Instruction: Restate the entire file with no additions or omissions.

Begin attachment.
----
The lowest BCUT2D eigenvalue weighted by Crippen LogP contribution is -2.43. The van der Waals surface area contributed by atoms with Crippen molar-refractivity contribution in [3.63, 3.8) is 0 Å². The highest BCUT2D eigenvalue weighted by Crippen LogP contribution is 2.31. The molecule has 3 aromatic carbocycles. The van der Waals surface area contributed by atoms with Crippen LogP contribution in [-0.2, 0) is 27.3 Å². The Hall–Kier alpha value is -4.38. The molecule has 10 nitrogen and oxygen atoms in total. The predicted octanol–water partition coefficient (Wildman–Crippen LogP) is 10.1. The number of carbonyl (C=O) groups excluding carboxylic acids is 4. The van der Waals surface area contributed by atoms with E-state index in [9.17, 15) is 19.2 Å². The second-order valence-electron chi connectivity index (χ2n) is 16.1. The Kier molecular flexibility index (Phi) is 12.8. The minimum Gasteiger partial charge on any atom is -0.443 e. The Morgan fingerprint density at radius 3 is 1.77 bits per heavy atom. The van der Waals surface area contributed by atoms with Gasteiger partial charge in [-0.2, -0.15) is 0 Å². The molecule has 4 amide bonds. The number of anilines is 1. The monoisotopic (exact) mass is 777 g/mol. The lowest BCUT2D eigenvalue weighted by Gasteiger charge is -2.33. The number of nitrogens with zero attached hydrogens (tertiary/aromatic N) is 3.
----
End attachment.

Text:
The lowest BCUT2D eigenvalue weighted by Crippen LogP contribution is -2.43. The van der Waals surface area contributed by atoms with Crippen molar-refractivity contribution in [3.63, 3.8) is 0 Å². The highest BCUT2D eigenvalue weighted by Crippen LogP contribution is 2.31. The molecule has 3 aromatic carbocycles. The van der Waals surface area contributed by atoms with Crippen LogP contribution in [-0.2, 0) is 27.3 Å². The Hall–Kier alpha value is -4.38. The molecule has 10 nitrogen and oxygen atoms in total. The predicted octanol–water partition coefficient (Wildman–Crippen LogP) is 10.1. The number of carbonyl (C=O) groups excluding carboxylic acids is 4. The van der Waals surface area contributed by atoms with E-state index in [9.17, 15) is 19.2 Å². The second-order valence-electron chi connectivity index (χ2n) is 16.1. The Kier molecular flexibility index (Phi) is 12.8. The minimum Gasteiger partial charge on any atom is -0.443 e. The Morgan fingerprint density at radius 3 is 1.77 bits per heavy atom. The van der Waals surface area contributed by atoms with Gasteiger partial charge in [-0.2, -0.15) is 0 Å². The molecule has 4 amide bonds. The number of anilines is 1. The monoisotopic (exact) mass is 777 g/mol. The lowest BCUT2D eigenvalue weighted by Gasteiger charge is -2.33. The number of nitrogens with zero attached hydrogens (tertiary/aromatic N) is 3.